Confirming a diagnosis
When a clinical diagnosis of AT has been made or there is a strong clinical indication of AT, genetic confirmation of this should be obtained by identifying the ATM mutations present.
In the United Kingdom, the diagnosis of AT is confirmed by genetic testing looking for “pathogenic” or “likely pathogenic” variants in both copies of the ATM gene. This is either done by testing a large panel of genes known to cause ataxia in childhood or by testing of the ATM gene only.
Genetic Testing is now completed by The National Genomic Testing Service, through a Network of 7 Genomic Laboratory Hubs (GLHS) in England. (There will be a different system in Scotland, Wales and N Ireland). The process is started with a referral from the GP, Consultant or Local Genetics Service.
As a more general screen for Ataxia-Telangiectasia, as part of the diagnostic process, the following tests can be carried out:
- A chromosomal radiosensitivity analysis is carried out on the blood lymphocytes as sensitivity to ionising radiation is a characteristic of AT.
- A lymphoblastoid cell line (LCL) is also made from the blood sample and a western blot carried out to look for loss of ATM protein.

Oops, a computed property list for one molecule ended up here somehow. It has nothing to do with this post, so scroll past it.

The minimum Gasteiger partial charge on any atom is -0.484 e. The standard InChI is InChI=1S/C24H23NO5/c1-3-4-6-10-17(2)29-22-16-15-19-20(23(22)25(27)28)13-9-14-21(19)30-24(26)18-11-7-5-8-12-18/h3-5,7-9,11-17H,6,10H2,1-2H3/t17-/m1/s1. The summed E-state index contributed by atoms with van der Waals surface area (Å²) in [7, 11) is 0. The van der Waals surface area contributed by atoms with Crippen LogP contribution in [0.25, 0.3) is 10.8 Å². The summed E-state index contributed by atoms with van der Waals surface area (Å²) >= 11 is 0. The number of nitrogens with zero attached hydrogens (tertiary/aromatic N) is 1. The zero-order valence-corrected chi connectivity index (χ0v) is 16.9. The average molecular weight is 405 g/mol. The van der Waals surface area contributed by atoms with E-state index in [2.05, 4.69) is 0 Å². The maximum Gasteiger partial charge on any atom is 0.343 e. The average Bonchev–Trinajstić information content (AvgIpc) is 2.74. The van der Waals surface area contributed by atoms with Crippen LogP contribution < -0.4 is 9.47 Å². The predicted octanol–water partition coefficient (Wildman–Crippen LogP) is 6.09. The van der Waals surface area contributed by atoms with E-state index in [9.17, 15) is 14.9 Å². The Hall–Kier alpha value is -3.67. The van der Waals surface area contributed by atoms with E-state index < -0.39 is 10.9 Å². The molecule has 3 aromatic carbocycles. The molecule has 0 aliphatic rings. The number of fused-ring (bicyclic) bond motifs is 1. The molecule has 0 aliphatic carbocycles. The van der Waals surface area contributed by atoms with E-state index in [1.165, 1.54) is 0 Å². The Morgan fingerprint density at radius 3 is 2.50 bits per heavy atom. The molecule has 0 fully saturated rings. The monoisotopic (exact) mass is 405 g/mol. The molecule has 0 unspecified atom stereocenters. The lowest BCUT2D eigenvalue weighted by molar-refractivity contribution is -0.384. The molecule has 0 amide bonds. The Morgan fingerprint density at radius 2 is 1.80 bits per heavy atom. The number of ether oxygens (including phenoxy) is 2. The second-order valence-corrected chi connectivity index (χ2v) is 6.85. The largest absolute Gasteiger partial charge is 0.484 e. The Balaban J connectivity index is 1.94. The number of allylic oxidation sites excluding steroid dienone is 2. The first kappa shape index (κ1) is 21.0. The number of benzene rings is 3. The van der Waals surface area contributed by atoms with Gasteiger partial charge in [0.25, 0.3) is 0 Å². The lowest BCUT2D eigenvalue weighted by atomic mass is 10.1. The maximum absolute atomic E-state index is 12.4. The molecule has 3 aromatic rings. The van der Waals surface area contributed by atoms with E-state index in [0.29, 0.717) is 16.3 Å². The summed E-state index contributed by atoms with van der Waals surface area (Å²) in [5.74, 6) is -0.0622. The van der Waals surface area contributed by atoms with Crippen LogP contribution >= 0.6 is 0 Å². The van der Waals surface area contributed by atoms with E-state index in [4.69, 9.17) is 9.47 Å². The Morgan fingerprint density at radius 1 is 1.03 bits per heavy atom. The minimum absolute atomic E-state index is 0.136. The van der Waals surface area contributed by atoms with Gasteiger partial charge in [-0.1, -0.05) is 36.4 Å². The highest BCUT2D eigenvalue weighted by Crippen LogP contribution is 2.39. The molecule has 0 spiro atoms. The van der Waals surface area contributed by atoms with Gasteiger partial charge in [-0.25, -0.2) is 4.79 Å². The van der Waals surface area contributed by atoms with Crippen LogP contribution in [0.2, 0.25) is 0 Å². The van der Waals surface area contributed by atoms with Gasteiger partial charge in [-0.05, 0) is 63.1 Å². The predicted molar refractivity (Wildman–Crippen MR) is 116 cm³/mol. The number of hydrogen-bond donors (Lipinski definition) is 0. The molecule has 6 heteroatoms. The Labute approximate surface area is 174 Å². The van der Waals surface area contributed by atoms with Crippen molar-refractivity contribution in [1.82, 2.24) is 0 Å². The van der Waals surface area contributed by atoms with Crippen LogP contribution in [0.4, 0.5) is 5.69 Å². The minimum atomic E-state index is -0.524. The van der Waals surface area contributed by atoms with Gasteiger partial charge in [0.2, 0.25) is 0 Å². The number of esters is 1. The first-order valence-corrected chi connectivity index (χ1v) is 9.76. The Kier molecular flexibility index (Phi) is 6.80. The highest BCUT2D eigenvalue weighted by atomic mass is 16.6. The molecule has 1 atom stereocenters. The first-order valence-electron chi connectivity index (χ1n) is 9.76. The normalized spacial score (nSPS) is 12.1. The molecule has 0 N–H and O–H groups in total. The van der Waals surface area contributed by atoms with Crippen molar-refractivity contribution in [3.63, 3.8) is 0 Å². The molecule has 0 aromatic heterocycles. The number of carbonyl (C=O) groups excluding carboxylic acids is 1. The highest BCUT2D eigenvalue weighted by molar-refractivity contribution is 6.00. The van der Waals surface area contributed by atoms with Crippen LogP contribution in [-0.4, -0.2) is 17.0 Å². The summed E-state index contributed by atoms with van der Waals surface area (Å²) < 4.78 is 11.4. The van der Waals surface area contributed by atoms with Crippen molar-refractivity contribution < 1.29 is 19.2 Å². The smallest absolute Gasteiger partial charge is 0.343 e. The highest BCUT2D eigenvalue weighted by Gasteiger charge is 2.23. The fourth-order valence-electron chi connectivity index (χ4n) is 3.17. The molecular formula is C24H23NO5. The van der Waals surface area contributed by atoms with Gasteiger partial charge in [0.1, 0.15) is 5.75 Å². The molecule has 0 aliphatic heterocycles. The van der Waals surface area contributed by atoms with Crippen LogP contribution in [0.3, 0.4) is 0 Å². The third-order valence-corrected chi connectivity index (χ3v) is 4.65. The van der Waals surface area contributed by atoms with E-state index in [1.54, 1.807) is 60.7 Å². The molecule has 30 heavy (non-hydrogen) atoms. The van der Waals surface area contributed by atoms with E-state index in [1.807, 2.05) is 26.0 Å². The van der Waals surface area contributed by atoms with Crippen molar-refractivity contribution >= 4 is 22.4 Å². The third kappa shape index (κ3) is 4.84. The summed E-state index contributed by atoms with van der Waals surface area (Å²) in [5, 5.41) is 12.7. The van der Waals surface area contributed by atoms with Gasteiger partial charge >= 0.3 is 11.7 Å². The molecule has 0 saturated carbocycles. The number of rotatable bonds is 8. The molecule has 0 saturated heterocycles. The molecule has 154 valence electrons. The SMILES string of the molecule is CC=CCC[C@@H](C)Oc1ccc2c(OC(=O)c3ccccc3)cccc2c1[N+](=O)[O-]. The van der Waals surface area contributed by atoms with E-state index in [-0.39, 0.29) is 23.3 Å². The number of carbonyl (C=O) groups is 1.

- If these two tests indicate the likelihood of AT, the patient’s ATM gene is sequenced in order to identify both mutations.
- If the western blot reveals some residual ATM protein activity, as the result of e.g. a missense or leaky splice-site mutation, an activity assay is also carried out to determine whether the ATM protein has some activity. There is a strong phenotype-genotype correlation in AT and patients with some residual AT kinase activity generally have a milder clinical picture. However, as is made clear repeatedly on this website, AT is a condition which varies considerably from individual to individual and it is not always possible to know the precise effects of a pathogenic or likely pathogenic variant in the ATM gene. This means that it is not possible to draw firm conclusions about how this condition will progress for any one person.
All these tests are preferred. For example, some patients have no measurable increase in chromosomal radiosensitivity; however, the western blot shows up a greatly reduced level of ATM protein. This is because the ATM present has some activity that is effective in reducing chromosome damage. Similarly, some AT patients have normal levels of ATM protein on a western blot, but the radiosensitivity assay will indicate a lot of chromosome damage. This is because the mutant ATM protein expressed has no kinase activity.